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Political Reform a Must



November 07, 2012 – Comments (4) | RELATED TICKERS: NOW

I wonder if a record was made on the total amount of money spent on campaigning.  I think I heard around 2 and a half billion was spent.

Right now I believe the Congressional branch is a "broken" institution.  With the advent of Super Pacs and a good portion of one political party making an allegiance to an outside individual, the system is inundated with excessive lobbying and control.

The concept of "what is best for the country" has been replaced with "what is best for a specific agenda."

This Country has been clawing its way out of one of the greatest financial crashes in our history.  While things have been slowly improving it could have been improving faster but for the gridlock in Congress.  The burden has been pretty much on the shoulders of Ben Bernanke. But we need a fiscal response as well, which is not forthcoming.

Because of the two party system, this gridlock can always occur if either party controls the House or the Senate.  Most Americans do believe in the concept of compromise.  And as long as all sides agreed with that concept deals could usually be made.  But once one side abandons that concept the system freezes.

That has happened now.  Both Republican party leaders in the House and Senate don't believe in compromise.  Boehner outright said that on Kudlow and McConnell on 60 minutes.  This is basically a parroting of Grover Norquist.  Watch the link in comment 23 here:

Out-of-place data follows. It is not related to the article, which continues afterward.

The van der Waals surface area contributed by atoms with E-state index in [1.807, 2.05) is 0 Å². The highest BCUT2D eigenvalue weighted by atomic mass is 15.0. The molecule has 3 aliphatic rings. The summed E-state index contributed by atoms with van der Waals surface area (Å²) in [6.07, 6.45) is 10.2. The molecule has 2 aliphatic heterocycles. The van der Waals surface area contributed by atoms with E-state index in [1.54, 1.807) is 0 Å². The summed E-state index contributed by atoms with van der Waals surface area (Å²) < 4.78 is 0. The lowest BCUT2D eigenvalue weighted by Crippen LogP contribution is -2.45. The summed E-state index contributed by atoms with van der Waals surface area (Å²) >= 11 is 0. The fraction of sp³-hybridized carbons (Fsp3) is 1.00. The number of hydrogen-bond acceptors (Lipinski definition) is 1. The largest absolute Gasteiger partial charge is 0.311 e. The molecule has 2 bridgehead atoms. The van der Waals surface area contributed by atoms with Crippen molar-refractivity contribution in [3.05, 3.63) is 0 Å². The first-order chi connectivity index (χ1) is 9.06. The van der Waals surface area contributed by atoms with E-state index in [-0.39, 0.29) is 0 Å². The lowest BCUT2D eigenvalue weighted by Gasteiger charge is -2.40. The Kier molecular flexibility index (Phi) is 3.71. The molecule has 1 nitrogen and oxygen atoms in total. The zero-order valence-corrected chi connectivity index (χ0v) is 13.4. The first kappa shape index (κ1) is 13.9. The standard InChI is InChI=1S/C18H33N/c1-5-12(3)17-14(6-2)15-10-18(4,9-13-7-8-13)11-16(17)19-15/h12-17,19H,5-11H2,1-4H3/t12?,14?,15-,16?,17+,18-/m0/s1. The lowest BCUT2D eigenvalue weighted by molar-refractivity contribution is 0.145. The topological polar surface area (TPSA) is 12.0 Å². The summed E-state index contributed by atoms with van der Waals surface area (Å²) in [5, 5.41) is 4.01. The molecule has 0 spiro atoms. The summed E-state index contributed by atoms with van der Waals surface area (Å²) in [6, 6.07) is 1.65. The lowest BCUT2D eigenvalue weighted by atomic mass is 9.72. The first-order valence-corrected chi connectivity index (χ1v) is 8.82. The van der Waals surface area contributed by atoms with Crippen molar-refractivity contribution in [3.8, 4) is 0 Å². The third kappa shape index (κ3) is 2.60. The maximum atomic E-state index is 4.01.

The new term being used by them is common ground which is not the same as compromise.  The kicker is they don't really mean common ground either since there is a bill pending before the House that both sides agree with, but the House still won't pass it.

In my opinion several things need to happen: 

First and utmost, Grover Norquist needs to get booted out of Washington.  When a political party takes its orders from an outsider instead of acting in the best interests of the Country that belittles the institution.

Second, Super Pacs need to be reigned in.  It can be done several ways which should pass Constitutional muster, mainly by making detailed and onerous regulations which Congress is always free to do.

Third, we really do need term limits. 


4 Comments – Post Your Own

#1) On November 07, 2012 at 1:03 PM, edwjm (99.88) wrote:

The trouble with term limits is that they require throwing out the good with the bad.  Furthermore, the replacements may be worse.

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#2) On November 07, 2012 at 1:42 PM, awallejr (35.58) wrote:

I don't think it can get any worse than it is now. 

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#3) On November 07, 2012 at 6:16 PM, somrh (81.16) wrote:

You may find this piece interesting:

"One of their strong points was politicking and voting. Australia didn’t, and I hope still does not, permit paid TV ads. Each party (or was it candidate? I never was clear on the mechanics) who scored above a very low threshold got a certain amount of free air time. This took the big reason for fundraising out of the picture. And the result, a limit on how much TV advertising their was in total, seemed to have the effect that people got proportionately more of their information about politics via print, which allows for longer form discussion."



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#4) On November 07, 2012 at 7:20 PM, awallejr (35.58) wrote:

Unfortunately I don't see that happening here.  But there really should be limitations.

I will make this prediction, if the Republican Party continues to march to the orders of Norquist and continue to refuse to compromise and continue the gridlock they WILL lose the House next election.  

There is talk about Boehner's speech today but people really aren't LISTENENING to what he said.  He again used the term "common ground" (which means NO COMPROMISE) and he would look at revenue increases but depending on where they come from. Yo Republicans, Norquist's agenda will kill your party over time. 

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